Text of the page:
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J Pediatr. 1991 Jan;118(1):52-8.

Phenotypic variability in glutaric aciduria type I: Report of fourteen cases in five Canadian Indian kindreds.

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1
Department of Pediatrics and Child Health, University of Manitoba, Winnipeg, Canada.

Abstract

We describe 14 patients with glutaric aciduria type 1 in five Canadian Indian kindreds living in Manitoba and northwest Ontario. The patients had marked clinical variability of the disease, even within families. Eight followed the typical clinical course of normal early growth and development until the onset of neurologic abnormalities, often precipitated by infection, between 6 weeks and 7 1/2 months of age. Five patients had early developmental delay; one was thought to be normal until 8 years of age. Three patients died, seven are severely mentally and physically handicapped, and four have only mild mental retardation or incoordination. Six patients had macrocephaly in the neonatal period. Computed tomography was done for 12 patients, and findings were abnormal in 11. Glutaric acid and 3-hydroxyglutaric acid were detected in increased amounts in the urine of all patients, but the concentrations were much lower than those in most other reported patients. Glutaryl coenzyme A dehydrogenase activity in skin fibroblasts, interleukin-2-dependent lymphocytes, or both, ranged from 0% to 13% of control values. There was no correlation between clinical severity and urine glutaric acid concentration or level of residual enzyme activity. We recommend that organic acid analysis of the urine be done in patients with unexplained cerebral palsy-like disorders, especially if the computed tomographic scan is abnormal. If there is suspicion of glutaric aciduria, glutaryl-coenzyme A dehydrogenase should be measured in fibroblasts or lymphocytes even if glutaric acid is not increased in the urine.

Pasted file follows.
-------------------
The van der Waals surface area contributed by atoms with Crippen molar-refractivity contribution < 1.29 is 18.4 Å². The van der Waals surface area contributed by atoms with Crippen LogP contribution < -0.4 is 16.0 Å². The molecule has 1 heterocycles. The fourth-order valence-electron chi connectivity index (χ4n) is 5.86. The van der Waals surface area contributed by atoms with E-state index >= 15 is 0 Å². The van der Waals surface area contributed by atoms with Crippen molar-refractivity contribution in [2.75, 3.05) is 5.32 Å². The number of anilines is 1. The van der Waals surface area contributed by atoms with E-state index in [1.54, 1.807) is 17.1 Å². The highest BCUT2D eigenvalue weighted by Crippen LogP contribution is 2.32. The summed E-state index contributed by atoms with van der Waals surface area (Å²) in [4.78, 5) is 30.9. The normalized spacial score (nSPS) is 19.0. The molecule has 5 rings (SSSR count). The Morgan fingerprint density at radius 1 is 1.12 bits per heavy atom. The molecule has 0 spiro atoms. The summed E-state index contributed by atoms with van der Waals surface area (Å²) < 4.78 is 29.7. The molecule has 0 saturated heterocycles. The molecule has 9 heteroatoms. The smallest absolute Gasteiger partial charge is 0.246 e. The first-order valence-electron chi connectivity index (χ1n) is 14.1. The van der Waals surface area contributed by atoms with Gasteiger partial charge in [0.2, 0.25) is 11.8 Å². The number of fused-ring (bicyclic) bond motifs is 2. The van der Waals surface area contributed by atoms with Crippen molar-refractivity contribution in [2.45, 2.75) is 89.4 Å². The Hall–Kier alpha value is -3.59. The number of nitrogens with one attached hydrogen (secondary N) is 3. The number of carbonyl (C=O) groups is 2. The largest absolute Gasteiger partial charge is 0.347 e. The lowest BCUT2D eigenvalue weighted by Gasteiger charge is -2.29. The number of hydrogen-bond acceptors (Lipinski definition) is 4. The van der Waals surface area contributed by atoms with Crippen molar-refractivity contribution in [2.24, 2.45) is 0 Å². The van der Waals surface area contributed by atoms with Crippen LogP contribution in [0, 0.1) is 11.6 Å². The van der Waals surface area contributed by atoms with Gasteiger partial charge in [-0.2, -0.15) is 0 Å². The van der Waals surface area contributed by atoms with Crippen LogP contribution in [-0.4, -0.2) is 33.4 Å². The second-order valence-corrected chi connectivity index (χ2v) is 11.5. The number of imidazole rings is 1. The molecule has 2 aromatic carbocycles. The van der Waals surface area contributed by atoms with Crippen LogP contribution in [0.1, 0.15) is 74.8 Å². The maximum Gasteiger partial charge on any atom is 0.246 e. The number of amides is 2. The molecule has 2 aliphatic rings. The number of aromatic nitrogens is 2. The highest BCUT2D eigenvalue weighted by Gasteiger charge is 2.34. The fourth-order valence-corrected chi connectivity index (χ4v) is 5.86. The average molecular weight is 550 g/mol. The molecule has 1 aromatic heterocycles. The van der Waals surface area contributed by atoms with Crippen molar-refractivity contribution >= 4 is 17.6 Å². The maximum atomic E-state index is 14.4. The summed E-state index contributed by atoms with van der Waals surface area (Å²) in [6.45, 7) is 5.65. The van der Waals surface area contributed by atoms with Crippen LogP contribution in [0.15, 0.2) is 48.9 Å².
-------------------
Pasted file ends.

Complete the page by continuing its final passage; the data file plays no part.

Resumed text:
PMID:
1986098
[Indexed for MEDLINE]

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